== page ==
INCREDIBLE: How armless Nayiga overcame disability to turn her feet into hands
With a tip from a friend, I get to learn about Annet Nayiga, 39,, a woman with no hands but doesn’t beg. Yes! I took it to be a cheap joke, not until I went to meet her in Makindye Division, Kizungu Corridor, a Kampala suburb.
She is the eldest child in a family of seven. She was born in Bukunyu village, in Masaka. Unlike her siblings; she is the only one who is “disabled”. She has no hands; and makes ends meet with her foot. To Nayiga, calling her disabled is an insult, because she can meet all personal needs, apart from fetching water.
From cooking, washing, weaving, knitting, writing among others, Nayiga explained to The Sunrise that she has never been miserable given her body structure; and just like any other person, she can meet all her basic responsibilities.
Strong from the Start
Nayiga is the daughter to the late Henry Muwonge and Annet Nakabuubi of Masaka District in Central Uganda. Her father never disowned her because of her disability. He strongly protected her from any kind of abuse that all her younger siblings would want to heap on her, hardly addressing her by name.
Nayiga feels she got her spiritual strength from her mother, who reportedly refused to surrender her to charity organizations which had begged to take her when she was still young.”My mother told me that when she gave birth to me at Entebbe Hospital, several charities and White people asked to take me on and raise me, but she refused, given the fact that I was a baby girl and I was her first child,” Nayiga says.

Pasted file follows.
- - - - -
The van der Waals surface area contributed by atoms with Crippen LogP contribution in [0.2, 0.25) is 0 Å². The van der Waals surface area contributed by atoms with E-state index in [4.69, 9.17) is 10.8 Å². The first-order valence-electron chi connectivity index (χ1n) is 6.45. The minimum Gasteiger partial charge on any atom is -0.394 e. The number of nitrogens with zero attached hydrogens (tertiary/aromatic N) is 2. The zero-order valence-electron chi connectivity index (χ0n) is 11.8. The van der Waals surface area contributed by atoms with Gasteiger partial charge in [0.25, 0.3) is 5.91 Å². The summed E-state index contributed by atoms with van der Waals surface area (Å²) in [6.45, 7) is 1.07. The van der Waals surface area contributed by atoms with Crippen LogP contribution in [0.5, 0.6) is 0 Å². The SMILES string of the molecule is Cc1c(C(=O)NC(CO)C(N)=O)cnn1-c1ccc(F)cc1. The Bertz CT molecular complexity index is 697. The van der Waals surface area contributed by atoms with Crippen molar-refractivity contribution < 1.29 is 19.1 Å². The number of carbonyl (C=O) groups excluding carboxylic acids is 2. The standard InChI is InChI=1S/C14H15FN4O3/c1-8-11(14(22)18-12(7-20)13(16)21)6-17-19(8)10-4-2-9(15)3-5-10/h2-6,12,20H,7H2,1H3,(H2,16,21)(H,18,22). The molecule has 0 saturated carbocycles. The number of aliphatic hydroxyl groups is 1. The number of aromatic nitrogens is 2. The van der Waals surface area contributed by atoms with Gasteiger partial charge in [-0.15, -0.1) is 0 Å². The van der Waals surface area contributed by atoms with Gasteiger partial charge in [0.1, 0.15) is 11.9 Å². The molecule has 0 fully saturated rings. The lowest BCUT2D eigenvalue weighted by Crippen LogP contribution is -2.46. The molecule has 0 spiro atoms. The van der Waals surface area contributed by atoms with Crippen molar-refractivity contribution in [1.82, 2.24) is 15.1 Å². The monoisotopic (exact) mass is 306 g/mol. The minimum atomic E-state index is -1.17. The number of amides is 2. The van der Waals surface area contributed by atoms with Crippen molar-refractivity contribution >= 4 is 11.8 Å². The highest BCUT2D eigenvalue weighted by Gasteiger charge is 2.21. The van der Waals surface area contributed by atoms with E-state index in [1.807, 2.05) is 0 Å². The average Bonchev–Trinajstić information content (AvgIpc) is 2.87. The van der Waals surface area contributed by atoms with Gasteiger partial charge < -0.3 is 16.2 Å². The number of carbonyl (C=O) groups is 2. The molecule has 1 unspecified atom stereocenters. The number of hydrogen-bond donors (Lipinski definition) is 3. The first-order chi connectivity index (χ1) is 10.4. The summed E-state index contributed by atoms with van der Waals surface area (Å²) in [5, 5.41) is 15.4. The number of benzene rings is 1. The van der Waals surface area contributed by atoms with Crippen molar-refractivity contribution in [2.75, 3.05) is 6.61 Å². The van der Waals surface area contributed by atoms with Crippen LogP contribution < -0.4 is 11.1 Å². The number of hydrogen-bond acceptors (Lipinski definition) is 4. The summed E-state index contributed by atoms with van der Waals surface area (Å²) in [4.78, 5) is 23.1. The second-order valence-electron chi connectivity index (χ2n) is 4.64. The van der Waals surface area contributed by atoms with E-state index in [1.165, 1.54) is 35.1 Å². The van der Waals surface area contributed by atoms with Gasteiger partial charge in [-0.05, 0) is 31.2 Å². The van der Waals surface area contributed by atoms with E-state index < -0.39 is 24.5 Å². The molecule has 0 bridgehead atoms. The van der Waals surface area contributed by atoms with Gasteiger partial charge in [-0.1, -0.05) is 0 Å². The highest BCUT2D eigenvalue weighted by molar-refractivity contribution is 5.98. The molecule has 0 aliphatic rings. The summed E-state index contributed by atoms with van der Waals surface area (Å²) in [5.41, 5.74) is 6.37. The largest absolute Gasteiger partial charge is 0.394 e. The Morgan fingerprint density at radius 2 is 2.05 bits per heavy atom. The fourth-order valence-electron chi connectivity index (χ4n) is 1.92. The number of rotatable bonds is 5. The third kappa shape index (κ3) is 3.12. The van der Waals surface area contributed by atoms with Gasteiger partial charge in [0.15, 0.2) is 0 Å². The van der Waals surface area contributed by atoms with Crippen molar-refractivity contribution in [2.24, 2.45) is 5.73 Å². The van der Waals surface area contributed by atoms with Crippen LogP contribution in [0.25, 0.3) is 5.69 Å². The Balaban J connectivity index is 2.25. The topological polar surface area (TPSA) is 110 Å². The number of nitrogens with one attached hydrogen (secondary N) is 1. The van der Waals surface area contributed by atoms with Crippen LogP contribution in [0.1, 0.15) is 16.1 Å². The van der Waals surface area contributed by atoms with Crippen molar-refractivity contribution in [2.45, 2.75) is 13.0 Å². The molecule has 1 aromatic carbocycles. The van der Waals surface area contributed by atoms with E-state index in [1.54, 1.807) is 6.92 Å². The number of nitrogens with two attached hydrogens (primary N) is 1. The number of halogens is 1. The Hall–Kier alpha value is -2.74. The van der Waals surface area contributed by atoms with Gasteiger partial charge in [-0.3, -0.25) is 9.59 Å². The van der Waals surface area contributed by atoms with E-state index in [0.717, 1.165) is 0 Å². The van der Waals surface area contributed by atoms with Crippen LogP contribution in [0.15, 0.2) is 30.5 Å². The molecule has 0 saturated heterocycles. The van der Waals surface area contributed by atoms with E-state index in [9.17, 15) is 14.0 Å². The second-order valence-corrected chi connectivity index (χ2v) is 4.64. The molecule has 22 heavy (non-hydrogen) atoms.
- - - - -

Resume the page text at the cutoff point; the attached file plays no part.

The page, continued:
Nayiga who couldn’t attend school due to distance and lack of a wheel chair took no chances of losing out on education. She kept copying what her siblings were doing as home-work. Eventually, she learnt to read and write Luganda and a smattering of English.”I can perfectly write Luganda and read some English, though I never attended any classroom,” says Nayiga.
Making Money with A Foot
The word of God says in the Bible that “whatever you put your hand to will prosper” but Nayiga is redefining that scriptures by getting blessed by her foot, instead. She told this paper that she makes around $100 (350,000 Uganda shillings)/ every month, selling mats she makes with her foot.
At her retail workshop in Makindye, she explains that she never attended any vocational school to acquire skills either, but she learned from her village friends and her mother, who used to make baskets, mats and other homemade crafts.
She explained that her blessings were sparked by a Japanese tourist who picked her from her home village in Masaka and brought her to Kampala. The Japanese initially paid her house rent and catered for her start-up capital.
“The Japanese asked to help me and I told him blessings are always in the City, so he helped to bring me to Kampala, catered for my rent and paid school dues for my older children,” Nayiga adds.
Speaking of Motherhood
Nayiga was initiated to sexual life at the age of 18 by her friends who used to tell her how to go about sex. She said that she was so terrified about it for she had never neither attended school, where children talk about it, nor did her mother or aunties indicate it to her as per the cultural norms.